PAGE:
Prayer is a heart to heart with god in privacy or in like minded company..not a show..what these politicians are doing is actually humiliating the religion, the concept of prayer, and the whole process..just so they can get attention...its vanity.
So, even strictly on a religious standpoint, they are in the wrong and every -religious- person should demand the stop to this behavior.

Not even getting into the actual issue here.

Yes, a moment of silence is best for all. If they are truly god fearing types, they will use that moment for their prayers internally...no need for sparkley coats and megaphones to transmit to all how awesomely in with God they are.



posted on Mar, 27 2014 @ 02:00 PM
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greencmp
reply to post by Krazysh0t
 


I would like to see some atheist government officials targeted for their belief systems and the illegitimate application of them to our laws.


Since most states have laws stating that atheists cannot hold office, I'd like to just see an atheist government official period.



posted on Mar, 27 2014 @ 02:02 PM
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I am a Christian. I pray silently at work. Problem solved.

Matthew 6:6
But when you pray, go into your room, close the door and pray to your Father, who is unseen. Then your Father, who sees what is done in secret, will reward you.
edit on 27-3-2014 by InvisibleOwl because: (no reason given)



posted on Mar, 27 2014 @ 02:04 PM
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reply to post by HandyDandy
 


please cite these laws - do the words " no religious test " mean anything to you ?



posted on Mar, 27 2014 @ 02:04 PM
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HandyDandy

greencmp
reply to post by Krazysh0t
 


I would like to see some atheist government officials targeted for their belief systems and the illegitimate application of them to our laws.


Since most states have laws stating that atheists cannot hold office, I'd like to just see an atheist government official period.


Awesome! We can change those silly laws next year. For now, we could use it impeach nearly every politician in the US!



posted on Mar, 27 2014 @ 02:05 PM
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reply to post by Krazysh0t
 


I have some advice for mrs frazier - read your bible it has some pertinent advice on praying in public



posted on Mar, 27 2014 @ 02:05 PM
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HandyDandy

greencmp
reply to post by Krazysh0t
 


I would like to see some atheist government officials targeted for their belief systems and the illegitimate application of them to our laws.


Since most states have laws stating that atheists cannot hold office, I'd like to just see an atheist government official period.


They do? I haven't heard this before. Can you provide some proof of these claims?



posted on Mar, 27 2014 @ 02:10 PM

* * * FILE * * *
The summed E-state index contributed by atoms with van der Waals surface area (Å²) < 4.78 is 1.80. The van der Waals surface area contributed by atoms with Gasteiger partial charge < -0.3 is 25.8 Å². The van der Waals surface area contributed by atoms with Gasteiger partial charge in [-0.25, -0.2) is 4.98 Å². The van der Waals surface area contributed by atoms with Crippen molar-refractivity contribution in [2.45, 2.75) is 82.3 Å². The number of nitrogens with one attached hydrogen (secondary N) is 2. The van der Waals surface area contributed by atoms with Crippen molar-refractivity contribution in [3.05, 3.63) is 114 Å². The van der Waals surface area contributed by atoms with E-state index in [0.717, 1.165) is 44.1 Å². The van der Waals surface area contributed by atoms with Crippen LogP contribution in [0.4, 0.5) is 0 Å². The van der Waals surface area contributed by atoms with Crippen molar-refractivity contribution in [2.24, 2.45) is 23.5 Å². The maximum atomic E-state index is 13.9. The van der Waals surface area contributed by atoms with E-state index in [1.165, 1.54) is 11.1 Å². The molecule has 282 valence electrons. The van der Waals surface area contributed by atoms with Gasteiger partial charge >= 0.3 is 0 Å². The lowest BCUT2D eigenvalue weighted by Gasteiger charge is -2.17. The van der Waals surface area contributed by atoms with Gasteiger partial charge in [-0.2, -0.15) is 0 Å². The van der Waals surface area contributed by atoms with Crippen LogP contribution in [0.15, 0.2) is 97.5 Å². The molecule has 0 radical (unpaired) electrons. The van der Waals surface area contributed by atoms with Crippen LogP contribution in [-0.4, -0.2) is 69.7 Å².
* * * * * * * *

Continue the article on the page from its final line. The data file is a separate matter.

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ignorant_ape
reply to post by HandyDandy
 


please cite these laws - do the words " no religious test " mean anything to you ?


Does the text "other than a declaration of or belief in God/Supreme Being" mean anything to you?


Maryland, Article 37:


That no religious test ought ever to be required as a qualification for any office of profit or trust in this State, other than a declaration of belief in the existence of God; nor shall the Legislature prescribe any other oath of office than the oath prescribed by this Constitution.



Mississippi, Article 14, Section 265:


No person who denies the existence of a Supreme Being shall hold any office in this state.



Pennsylvania, Article I, Section 4:


No person who acknowledges the being of a God and a future state of rewards and punishments shall, on account of his religious sentiments, be disqualified to hold any office or place of trust or profit under this Commonwealth.

***Update***: Reader Tim points out:


Note that it doesn’t say atheists can’t serve. It says that believers can’t be disqualified from serving.



South Carolina, Article 17, Section 4:


No person who denies the existence of a Supreme Being shall hold any office under this Constitution.



Tennessee, Article 9, Section 2 (PDF):


No person who denies the being of God, or a future state of rewards and punishments, shall hold any office in the civil department of this state.



Texas, Article 1, Section 4:


No religious test shall ever be required as a qualification to any office, or public trust, in this State; nor shall any one be excluded from holding office on account of his religious sentiments, provided he acknowledge the existence of a Supreme Being.


www.patheos.com...


They may be antiquated laws but they are still on the books.
edit on 27-3-2014 by HandyDandy because: (no reason given)



posted on Mar, 27 2014 @ 02:13 PM
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I know we all have very polarized opinions on this, but dang does this chick have BALLS! I doubt a single one of us would continue to carry on with our conspiracy theoriess if the feds knocked down our doors and told us to, but that just goes to show how much we may all actually care about our 'theories', I mean we all become the same sheep we fight ourselves to seperate from when the wolf comes and tells you to.

You may say she's ignorant for standing up for something so stupid, but understand that the majority of America thinks you are ignorant for partaking in something so stupid i.e. conspiracy theorism. The reality of the matter is they are actually the ignorant ones for not looking into the information themselves, and you are just as ignorant for never reading the Bible cover-to-cover even once, or any other religious books for that matter. So the question becomes, who's really ignorant in the end? The answer should start becoming more transparent after re-reading this... it's all of us. (and yes I'd be willing to throw myself in the same category as I do not know it all either)
edit on 27-3-2014 by doesntmakesense because: (no reason given)



posted on Mar, 27 2014 @ 02:16 PM
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reply to post by HandyDandy
 


But they all do believe in a "supreme being." Even the atheists.

That Supreme Being being the state in all its glory.

Maybe somewhere there was an atheist anarchist booted out of office for violating the "Supreme Being" line but I doubt such a candidate has ever made it into office despite my single vote.



posted on Mar, 27 2014 @ 02:26 PM
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reply to post by HandyDandy
 


Wow, I honestly did not know that. Thanks for providing that. Those laws need to be stricken from the books. They are clearly violations and not to mention discriminatory.



posted on Mar, 27 2014 @ 02:52 PM
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reply to post by HandyDandy
 



, I'd like to just see an atheist government official period.


be carefull what you wish for - they do exist - google is your friend



posted on Mar, 27 2014 @ 02:54 PM
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reply to post by HandyDandy
 


WOW just WOW obsolete laws that would not survive any legal challenge at any court level